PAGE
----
By: David Lee Sexton, Jr. & Bari Sobelson, MS, LMFT
What is the Stress Response?
There is research supporting a relationship between the presence of chronic psychological stress and increased risk of cardiovascular disease and resulting death (Verkuil, Brosschot, Gebhardt, and Thayer, 2010).
Every day, stressors trigger the release of stress hormones that execute physiological changes within the body; the result is the “fight or flight” response, which prepares one to fight or flee from an impending danger. While useful for early humans who would have needed the hormonal boosts to survive, modern day humans now have a tendency to activate the stress response when dealing with more mundane, less dangerous stressors (“Understanding the Stress Response”, 2016).
How Does This Impact Health?
Researchers have not only examined the immediate physiological changes associated with the stress response, but also the effects of chronic stress. The stress response is meant to provide an individual with a brief hormonal change conducive to surviving a brief, temporary threat. Thus, chronic activation of the stress response can result in several negative health outcomes, including: high blood pressure; increased risk of anxiety, depression, and substance-abuse due to chemical changes in the brain; and increased risk of obesity, through increased proclivity to overeat or decreased ability to sleep and initiative to exercise (“Understanding the Stress Response”, 2016).
So, What’s The Deal With Zebras?Robert Sapolsky (1998) provides an engaging, comprehensive, and insightful overview of stress-related disease in his book Why Zebras Don’t Get Ulcers: An Updated Guide to Stress, Stress-Related Diseases, and Coping. Sapolsky insightfully points out that infectious disease is no longer the issue it once was in many parts of the world; instead, humankind is becoming more susceptible to diseases related to chronic stress and increased life expectancy, such as cardiovascular disease related to poor diet. He goes on to say:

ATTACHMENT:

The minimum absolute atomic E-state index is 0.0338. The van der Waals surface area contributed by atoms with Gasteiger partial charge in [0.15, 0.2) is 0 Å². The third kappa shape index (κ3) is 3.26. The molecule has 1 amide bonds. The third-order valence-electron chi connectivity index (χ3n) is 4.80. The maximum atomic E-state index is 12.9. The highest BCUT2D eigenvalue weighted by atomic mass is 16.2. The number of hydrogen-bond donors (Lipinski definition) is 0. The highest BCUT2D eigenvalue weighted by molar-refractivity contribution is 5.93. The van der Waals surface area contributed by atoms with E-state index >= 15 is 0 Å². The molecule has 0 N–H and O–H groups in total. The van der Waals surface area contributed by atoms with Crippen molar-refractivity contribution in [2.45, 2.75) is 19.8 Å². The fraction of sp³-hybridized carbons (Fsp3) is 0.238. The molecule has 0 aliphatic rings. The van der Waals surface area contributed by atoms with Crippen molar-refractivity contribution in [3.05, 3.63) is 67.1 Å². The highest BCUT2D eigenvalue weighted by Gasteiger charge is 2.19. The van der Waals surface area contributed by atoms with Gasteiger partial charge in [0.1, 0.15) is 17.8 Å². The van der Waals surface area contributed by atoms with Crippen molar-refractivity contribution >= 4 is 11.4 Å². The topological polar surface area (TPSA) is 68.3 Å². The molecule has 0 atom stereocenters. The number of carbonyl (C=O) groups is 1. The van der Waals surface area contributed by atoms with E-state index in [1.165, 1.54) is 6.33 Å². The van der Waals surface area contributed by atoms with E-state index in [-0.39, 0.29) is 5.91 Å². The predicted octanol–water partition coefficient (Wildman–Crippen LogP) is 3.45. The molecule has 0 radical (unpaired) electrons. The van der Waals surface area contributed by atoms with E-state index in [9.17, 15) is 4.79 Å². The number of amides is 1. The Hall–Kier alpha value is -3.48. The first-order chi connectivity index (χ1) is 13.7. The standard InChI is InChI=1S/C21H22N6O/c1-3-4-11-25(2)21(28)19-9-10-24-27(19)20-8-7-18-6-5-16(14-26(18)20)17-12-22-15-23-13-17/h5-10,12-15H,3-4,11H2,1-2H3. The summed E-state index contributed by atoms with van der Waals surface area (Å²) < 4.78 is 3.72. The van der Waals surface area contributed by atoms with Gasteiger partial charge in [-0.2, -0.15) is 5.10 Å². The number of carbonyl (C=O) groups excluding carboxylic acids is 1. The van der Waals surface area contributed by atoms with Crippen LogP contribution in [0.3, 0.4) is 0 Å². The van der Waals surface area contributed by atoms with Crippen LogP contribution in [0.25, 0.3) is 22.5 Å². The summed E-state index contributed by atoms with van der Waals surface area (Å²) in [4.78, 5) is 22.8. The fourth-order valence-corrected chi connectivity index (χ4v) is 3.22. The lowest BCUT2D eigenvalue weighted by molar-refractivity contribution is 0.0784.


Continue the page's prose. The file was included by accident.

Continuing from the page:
“Our current patterns of disease would be unrecognizable to our great-grandparents or, for that matter, to most mammals. Put succinctly, we get different diseases and are likely to die in different ways from most of our ancestors (or from most humans currently living in the less privileged areas of this planet). Our nights are filled with worries about a different class of diseases; we are now living well enough and long enough to slowly fall apart.” (Sapolsky, 1998, pp. 2)
Throughout the rest of his book, Sapolsky examines the mechanisms of stress, its relation to disease, and coping strategies that can lessen the toll stress-related disease takes on people with varying individual differences. He maintains that, while much of the information presented within may be alarming, there is hope and we can fight back against the ravages of stress. So, take a deep breath and channel your inner-zebra.
Sapolsky, R. M. (1998). Why zebra’s don’t get ulcers: An updated guide to stress, stress-related diseases, and coping. (N. P.): W. H. Freeman and Co.
Understanding the stress response: Chronic activation of this survival mechanism impairs health. (2016, March 18). Harvard Health Publishing: Harvard Medical School. Retrieved from https://www.health.harvard.edu/staying-healthy/understanding-the-stress-response
Verkuil, B., Brosschot, J. F., Gebhardt, W. A., & Thayer, J. F. (2010). When worries make you sick: A review of preservative cognition, the default stress response, and somatic health. Journal of Experimental Psychopathology, 1(1), 87-118. doi: 10.5127/jep.009110
This blog was written by Bari Sobelson, MS, LMFT and David Lee Sexton, Jr, members of the MFLN Family Development Team. The Family Development team aims to support the development of professionals working with military families. Find out more about the Military Families Learning Network Family Development team on our website, Facebook, and Twitter.